a. Standard Servo Controls

As mentioned before, there are 8 servos in total. 4 standard servos are served for controlling the claws to move forwards and backwards, the other 4 servos are for rotational controls. The software control of the servos are as below: Each servo has three connections: 5V Power Supply, Ground and GPIO pin. Servos are controlled through PWM. Duty cycle and period are used to determine the directions of the servos (clockwise/counter-clockwise) and the rotation angles of the servos(90 degrees/180 degrees). The GPIO pins that are used are: 6, 5, 13, 26, 21, 19, 16, 12.

b. Camera Program

In order to take pictures of each side of the cube, a program related to this function is written. In order to eliminate the number of operations, we first take pictures of the back side, upper side and front side. This is because that they are on the same axis. After that, we take pictures of the left side and right side. It is worth mentioning that the rotational range of the servo is between 0 degree and 180 degrees. Therefore, we need to be careful of the current state of each servo in order to prevent mistakes.

c. KNN-based Image Recognition Algorithm

In order to recognize the color of each square of the rubik’s cube, machine learning is applied for recognition. 30 different 40x40 images are used for training set. The reason for setting size as 40x40 is that it is convenient since the average value has already been calculated. RGB is applied in the project during machine learning. When analyzing one color, we divide the color into R value, G value and B value and they are trained respectively. 30 different images mean that each color will have a size of 45 training set. The value of K is set as 3 after testing.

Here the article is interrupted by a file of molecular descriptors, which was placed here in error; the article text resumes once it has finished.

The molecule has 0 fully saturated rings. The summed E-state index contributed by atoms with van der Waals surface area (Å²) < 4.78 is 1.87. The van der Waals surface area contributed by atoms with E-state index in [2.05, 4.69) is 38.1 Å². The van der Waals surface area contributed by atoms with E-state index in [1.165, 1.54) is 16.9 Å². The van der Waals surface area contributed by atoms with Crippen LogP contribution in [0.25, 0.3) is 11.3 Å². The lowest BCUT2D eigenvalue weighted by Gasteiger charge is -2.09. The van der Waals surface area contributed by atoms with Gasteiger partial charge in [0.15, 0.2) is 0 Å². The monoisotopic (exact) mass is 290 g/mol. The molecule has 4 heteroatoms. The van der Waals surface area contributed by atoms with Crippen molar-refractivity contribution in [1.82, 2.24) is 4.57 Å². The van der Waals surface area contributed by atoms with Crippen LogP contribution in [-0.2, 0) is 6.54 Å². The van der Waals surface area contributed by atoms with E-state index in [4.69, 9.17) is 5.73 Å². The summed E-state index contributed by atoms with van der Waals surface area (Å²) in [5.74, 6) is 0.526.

In order to prevent mistakes, in recognition process, the average value of a range of pixels is calculated. For example, for the upper-left square, the average value of the pixels whose x-axis are [9,12] and y-axis are [9,12] is considered.

The flowchart is as below:

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Figure 2-4 KNN classifier
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Figure 2-5 An example of taking average of a range of pixels

d. Kociemba Algorithm

After taking pictures of each side of the rubik’s cube. The recognition results are placed into one single string following the order: “U1U2U3 U4U5U6U7U8U9R1R2R3R4R5R6R7R8R9F1F2F3F4 F56F7F8F9D1D2D34D5D6D7D8D9L1L2L3L4L5L6L7L8L9B1B2B3B4B5B6B7B8B9” and the corresponding numbers are based on Figure 2-5.

By importing package “Kociemba” and apply this string as input: “kociemba.solve(‘U1U2U3U4U5U6U7U8U9R1R2R3R4R5 R6R7R8R9F1F2 F3F4F56F7F8F9D1D2 D34D5D6D7D8D9L1L2L3L4L5L6L7L8 L9B1B2B3B 4B5B6B7B8B9’)”. The solution will then be returned through a single string for example: “U U2 F’ B’ B2 F2 R”. A single letter : U/F/B/R/L/D means the corresponding side need to be rotated clockwise 90 degree. A single letter with the number ‘2’ like ‘U2’ means this side need to be rotated 180 degrees. A single letter followed by an apostrophe means the face need to be rotated counterclockwise 90 degrees.

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Figure 2-6 Facelet position of the cube

e. Claw Operations

Basic operations where more complex operations are based on need to be defined in advance. Basic operations include: clockwise rotation for front, right, left and back side. Counterclockwise rotation for front, right left and back side. More complex operations include rotations on upper side and down side, rotations over 180 degrees.

Here is an example of rotation on front side:

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Figure 2-7 Example of basic claw rotation

First, the servo for rotational movement rotates 90 degrees, and then the claw is dragged out by the servo for directional movement. The claw the rotates counterclockwise 90 degrees to get back to the initial state. After that, the claw is placed back to the initial location.